Israel is a small country, roughly the size of New Jersey, looking out at a world of much larger Arab nations in a region of aggressive, violent Islamic fanaticism, whose children are taught to hate Israeli children. Millions of dollars from Europe and the United States are spent on poisoning the minds of the Palestinian young.It's a moral outrage. It explains why the Israelis know they will have to protect themselves without assistance from risk-averse Western democracies. International U.N. forces have a poor record of defending Israel; just look at Lebanon. They have thoroughly earned the derisory description of them by Abba Eban, Israeli foreign minister during the 1967 war, as an umbrella that is taken away when it rains. Hence Israel's determination that any Palestinian state must be demilitarized and be without tanks, artillery, or missiles that could be deployed and threaten Israel. It is also why Israel has consistently rejected the 1967 lines as future borders. It was Abba Eban again who epitomized what they meant: They are "Auschwitz lines."
In 1967, Israel did not face the existential menace of short- and medium-range rockets, mortars, and missiles supplied by Iran. Thousands of them were launched from Gaza after Israel's withdrawal in 2005 under Prime Minister Ariel Sharon, and now Hamas has wrested control there from its rival Fatah. The Israelis would be committing suicide if they did not insist that the border between the West Bank and Jordan be made impenetrable. For the same reasons, they are right to insist upon a joint Israeli-Palestinian military presence along the Jordan River and the deployment of Iron Dome anti-missile batteries along the border of a future Palestinian state.
Something else has changed since 1967. As Gideon Rachman of the Financial Times has noted, Israel's regional policy had long been built around a peace treaty with Egypt, cordial relations with Turkey, a cold peace with Syria, and a shared interest with Saudi Arabia in the containment of Iran. All these arrangements have been undermined by the Arab Spring upheavals, diminishing the prospects that peace with the Palestinians would lead to permanent peace with the wider Arab world or indeed would last.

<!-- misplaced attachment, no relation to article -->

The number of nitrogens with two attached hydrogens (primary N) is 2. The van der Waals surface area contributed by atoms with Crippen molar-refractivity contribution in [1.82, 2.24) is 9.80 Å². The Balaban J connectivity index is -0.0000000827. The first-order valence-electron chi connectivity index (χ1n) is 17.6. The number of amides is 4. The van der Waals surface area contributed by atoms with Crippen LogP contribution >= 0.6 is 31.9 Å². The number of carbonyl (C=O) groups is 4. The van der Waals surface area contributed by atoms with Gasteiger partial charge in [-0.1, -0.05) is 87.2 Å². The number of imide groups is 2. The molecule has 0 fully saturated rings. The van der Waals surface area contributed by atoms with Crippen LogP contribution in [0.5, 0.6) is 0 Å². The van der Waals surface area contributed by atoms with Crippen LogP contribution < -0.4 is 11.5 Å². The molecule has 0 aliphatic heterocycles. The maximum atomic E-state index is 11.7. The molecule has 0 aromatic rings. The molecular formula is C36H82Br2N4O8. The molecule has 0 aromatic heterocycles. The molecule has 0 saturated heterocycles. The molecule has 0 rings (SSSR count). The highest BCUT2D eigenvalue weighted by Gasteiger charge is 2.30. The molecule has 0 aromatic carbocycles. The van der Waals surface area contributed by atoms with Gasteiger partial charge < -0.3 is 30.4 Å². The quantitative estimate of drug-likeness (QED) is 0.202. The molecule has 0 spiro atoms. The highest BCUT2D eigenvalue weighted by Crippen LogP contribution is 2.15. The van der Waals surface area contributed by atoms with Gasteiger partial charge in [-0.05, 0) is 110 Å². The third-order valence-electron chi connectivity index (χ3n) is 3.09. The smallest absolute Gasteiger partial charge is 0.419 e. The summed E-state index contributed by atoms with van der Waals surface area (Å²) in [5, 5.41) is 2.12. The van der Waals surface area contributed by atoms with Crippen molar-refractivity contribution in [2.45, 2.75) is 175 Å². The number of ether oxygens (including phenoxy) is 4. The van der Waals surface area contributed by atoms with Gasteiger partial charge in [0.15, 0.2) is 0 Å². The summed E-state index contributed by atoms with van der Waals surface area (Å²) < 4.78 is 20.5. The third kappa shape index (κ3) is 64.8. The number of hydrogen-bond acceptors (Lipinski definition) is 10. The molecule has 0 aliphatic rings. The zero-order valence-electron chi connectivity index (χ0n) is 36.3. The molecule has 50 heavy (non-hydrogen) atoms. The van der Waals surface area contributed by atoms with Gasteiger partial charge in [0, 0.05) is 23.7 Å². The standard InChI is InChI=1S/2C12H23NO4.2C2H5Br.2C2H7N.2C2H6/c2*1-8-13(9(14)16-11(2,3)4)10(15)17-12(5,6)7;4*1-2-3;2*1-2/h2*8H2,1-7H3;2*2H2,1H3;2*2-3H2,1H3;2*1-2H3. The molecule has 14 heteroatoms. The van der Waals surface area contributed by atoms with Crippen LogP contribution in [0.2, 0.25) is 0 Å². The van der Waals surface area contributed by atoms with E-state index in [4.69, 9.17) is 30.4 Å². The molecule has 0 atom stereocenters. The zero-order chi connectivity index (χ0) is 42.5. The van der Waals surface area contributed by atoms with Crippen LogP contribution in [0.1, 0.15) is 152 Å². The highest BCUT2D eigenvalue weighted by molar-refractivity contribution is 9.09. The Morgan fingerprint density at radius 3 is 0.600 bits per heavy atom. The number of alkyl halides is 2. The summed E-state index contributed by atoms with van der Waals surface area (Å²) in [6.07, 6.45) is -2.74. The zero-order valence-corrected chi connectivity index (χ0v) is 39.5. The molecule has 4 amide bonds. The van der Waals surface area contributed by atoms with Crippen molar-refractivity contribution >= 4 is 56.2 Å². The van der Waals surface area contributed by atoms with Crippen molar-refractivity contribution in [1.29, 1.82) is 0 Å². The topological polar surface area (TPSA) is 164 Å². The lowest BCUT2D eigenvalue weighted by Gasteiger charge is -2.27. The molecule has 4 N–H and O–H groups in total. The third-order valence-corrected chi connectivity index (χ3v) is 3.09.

The Israelis see the Palestinians as divided into one camp that is more radical and one less. The more radical camp is led by Hamas and Islamic Jihad. They want 100 percent of everything and will not make any concessions to Israel's security, the Hudson Institute's Khaled Abu Toameh has written, for their goal is to replace Israel with an Islamic state. The less radical are the Palestine Liberation Organization and its main faction, Fatah, who want 100 percent of the pre-1967 lines, which would encompass the entire West Bank, Gaza, and East Jerusalem. And they too are unwilling to commit to the end of the conflict.
The PLO of today seeks not a peace agreement but a U.N. resolution in the hopes that this will give the Palestinians what Israel cannot and would not give them at the negotiating table, to wit, a Palestinian state along the pre-1967 lines. Opinion polls indicate Palestinian support for their own state alongside Israel, but only as a first step toward one state in which they will rule over the Jewish people.
It does not inspire confidence when President Mahmoud Abbas repeatedly asserts that the Palestinians have been "under occupation for 63 years," as if the "occupation" began in 1948, with the creation of the state of Israel, and not 44 years ago, in 1967, with Israel's takeover of the West Bank and Gaza after a war that threatened its existence. He repeatedly asserts that this is the land of Muhammad and Jesus, as if Moses never existed. The PLO goal seems to be an Israeli state without peace, without security, without the end of conflict, and without the recognition of the state of Israel, rather than a Palestinian state living side by side with the Israeli state in peace and security.